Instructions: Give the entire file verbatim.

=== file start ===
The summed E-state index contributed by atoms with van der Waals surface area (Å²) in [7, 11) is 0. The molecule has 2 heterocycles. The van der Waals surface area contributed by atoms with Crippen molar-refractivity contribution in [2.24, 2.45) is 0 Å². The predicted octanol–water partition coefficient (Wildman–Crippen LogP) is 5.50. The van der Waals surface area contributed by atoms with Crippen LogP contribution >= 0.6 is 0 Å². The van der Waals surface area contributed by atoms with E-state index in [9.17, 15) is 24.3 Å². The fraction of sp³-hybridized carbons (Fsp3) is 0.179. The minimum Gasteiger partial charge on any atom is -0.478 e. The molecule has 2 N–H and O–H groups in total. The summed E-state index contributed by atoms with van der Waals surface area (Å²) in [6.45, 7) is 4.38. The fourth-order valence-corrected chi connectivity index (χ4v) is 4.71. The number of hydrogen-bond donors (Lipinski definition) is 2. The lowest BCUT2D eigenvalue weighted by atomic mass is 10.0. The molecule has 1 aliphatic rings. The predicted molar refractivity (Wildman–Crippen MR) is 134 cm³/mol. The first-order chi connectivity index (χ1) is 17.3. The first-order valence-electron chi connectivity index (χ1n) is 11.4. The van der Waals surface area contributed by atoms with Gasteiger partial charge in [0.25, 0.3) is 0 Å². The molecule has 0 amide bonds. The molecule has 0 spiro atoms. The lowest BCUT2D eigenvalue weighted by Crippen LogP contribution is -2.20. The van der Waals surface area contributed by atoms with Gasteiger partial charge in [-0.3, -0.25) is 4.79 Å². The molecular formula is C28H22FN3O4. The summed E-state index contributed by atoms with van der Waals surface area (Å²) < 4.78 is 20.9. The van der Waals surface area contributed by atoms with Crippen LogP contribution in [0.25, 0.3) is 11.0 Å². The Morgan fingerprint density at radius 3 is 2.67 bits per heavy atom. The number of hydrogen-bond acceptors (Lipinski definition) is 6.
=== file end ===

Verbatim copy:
The summed E-state index contributed by atoms with van der Waals surface area (Å²) in [7, 11) is 0. The molecule has 2 heterocycles. The van der Waals surface area contributed by atoms with Crippen molar-refractivity contribution in [2.24, 2.45) is 0 Å². The predicted octanol–water partition coefficient (Wildman–Crippen LogP) is 5.50. The van der Waals surface area contributed by atoms with Crippen LogP contribution >= 0.6 is 0 Å². The van der Waals surface area contributed by atoms with E-state index in [9.17, 15) is 24.3 Å². The fraction of sp³-hybridized carbons (Fsp3) is 0.179. The minimum Gasteiger partial charge on any atom is -0.478 e. The molecule has 2 N–H and O–H groups in total. The summed E-state index contributed by atoms with van der Waals surface area (Å²) in [6.45, 7) is 4.38. The fourth-order valence-corrected chi connectivity index (χ4v) is 4.71. The number of hydrogen-bond donors (Lipinski definition) is 2. The lowest BCUT2D eigenvalue weighted by atomic mass is 10.0. The molecule has 1 aliphatic rings. The predicted molar refractivity (Wildman–Crippen MR) is 134 cm³/mol. The first-order chi connectivity index (χ1) is 17.3. The first-order valence-electron chi connectivity index (χ1n) is 11.4. The van der Waals surface area contributed by atoms with Gasteiger partial charge in [0.25, 0.3) is 0 Å². The molecule has 0 amide bonds. The molecule has 0 spiro atoms. The lowest BCUT2D eigenvalue weighted by Crippen LogP contribution is -2.20. The van der Waals surface area contributed by atoms with Gasteiger partial charge in [-0.3, -0.25) is 4.79 Å². The molecular formula is C28H22FN3O4. The summed E-state index contributed by atoms with van der Waals surface area (Å²) < 4.78 is 20.9. The van der Waals surface area contributed by atoms with Crippen LogP contribution in [0.25, 0.3) is 11.0 Å². The Morgan fingerprint density at radius 3 is 2.67 bits per heavy atom. The number of hydrogen-bond acceptors (Lipinski definition) is 6.